I got another Roth question for you. I recently read about the Kids Roth IRA. I understand my kid has to have “earned income” in order to qualify but they are 2y9mo and 9mo. Could I setup an online business of sorts and pay them as models for the Web site? I wonder if I’d have to go through all the legal steps of registering as a business and hiring paperwork (W4, I-9 etc). I’d love to give my kids a huge headstart with savings so they can be more aggressive financially when they get older. If I had a safety net, I would have been able to make my money go much further.

      • Sensei Post author

        The short answer is yes, you can.

        However, word of caution is that it needs to be “appropriate”, ie. you can’t pay your kids $5000 a year when there is only 1 picture of them on your website. If I was ever going to pay my kids for “modeling” on my website I would make sure to do the necessary due diligence. This would require looking at the appropriate “going-rate” for modeling in the my location and the age range of my children, adjusted for experience. Appropriate record keeping is the key here. The worst case scenario would be that you put all this money away for them and then they are audited later in life and can not prove this income. That would be a monstrous headache. Obviously, letting your accountant know about this ahead of time is also important, so there are no surprises when it comes to tax time.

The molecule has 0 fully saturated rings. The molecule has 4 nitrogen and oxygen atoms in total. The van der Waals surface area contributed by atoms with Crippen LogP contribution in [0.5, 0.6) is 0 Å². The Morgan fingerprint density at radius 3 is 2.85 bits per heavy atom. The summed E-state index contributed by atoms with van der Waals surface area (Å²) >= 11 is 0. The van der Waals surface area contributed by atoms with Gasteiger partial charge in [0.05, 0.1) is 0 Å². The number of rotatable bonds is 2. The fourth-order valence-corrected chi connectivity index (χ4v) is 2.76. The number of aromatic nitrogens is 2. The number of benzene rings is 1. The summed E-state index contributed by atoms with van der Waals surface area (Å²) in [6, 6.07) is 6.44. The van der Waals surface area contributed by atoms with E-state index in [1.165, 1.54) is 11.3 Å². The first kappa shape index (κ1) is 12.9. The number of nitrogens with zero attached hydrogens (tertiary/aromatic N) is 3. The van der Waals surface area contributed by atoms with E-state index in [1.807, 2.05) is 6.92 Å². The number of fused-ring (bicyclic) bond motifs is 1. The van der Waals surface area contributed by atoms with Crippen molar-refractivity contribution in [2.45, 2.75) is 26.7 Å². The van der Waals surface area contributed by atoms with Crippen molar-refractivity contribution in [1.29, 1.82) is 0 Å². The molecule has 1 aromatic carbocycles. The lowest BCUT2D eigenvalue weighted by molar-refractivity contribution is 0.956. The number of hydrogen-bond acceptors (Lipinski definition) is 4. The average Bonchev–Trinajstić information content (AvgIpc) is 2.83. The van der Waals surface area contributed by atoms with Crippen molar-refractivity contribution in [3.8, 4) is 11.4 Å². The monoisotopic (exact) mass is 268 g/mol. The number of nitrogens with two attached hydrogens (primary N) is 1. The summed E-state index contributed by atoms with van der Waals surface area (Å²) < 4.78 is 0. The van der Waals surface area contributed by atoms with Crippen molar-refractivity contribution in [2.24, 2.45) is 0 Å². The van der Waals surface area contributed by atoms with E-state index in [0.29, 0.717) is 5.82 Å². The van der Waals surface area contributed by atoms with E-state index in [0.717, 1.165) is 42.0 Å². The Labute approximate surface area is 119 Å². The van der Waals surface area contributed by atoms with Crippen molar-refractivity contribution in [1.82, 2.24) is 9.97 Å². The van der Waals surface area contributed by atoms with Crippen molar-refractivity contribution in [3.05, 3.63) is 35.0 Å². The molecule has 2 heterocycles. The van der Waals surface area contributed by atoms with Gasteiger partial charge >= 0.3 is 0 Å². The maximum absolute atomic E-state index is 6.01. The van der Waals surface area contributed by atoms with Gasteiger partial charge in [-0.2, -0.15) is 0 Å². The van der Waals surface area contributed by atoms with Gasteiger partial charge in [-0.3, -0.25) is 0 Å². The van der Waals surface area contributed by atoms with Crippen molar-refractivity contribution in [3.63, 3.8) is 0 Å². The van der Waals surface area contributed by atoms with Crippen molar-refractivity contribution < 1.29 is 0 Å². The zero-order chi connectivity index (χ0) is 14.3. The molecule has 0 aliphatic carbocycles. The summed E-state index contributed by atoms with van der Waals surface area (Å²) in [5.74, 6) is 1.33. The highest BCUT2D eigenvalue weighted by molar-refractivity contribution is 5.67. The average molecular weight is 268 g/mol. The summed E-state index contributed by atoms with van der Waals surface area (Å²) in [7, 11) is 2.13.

However, if you are going to go that far from them, you may opt to do the necessary paperwork to make them employees, and give them access to the company 401k (assuming you have one). Having your children work for you in order to maximize their own Roth 401ks while they are young would be awesome. The dream would be that your children were able to provide enough “work” to maximize a 401k as an employeee of your business, which you can match, as well as contribute to their own Roth IRA. Having that much money set aside for them at a such an early age would be insane.

        On a side note, you can still set aside money for a Kid’s Roth IRA just for doing chores, but once again, documentation is key here. You can’t pay your kid $1000 a week just to wash your car or something.

        Maybe I’ll add this to my ever-growing list of “things I want to post about” and go into a little more depth.

        Thanks for your comment Fred.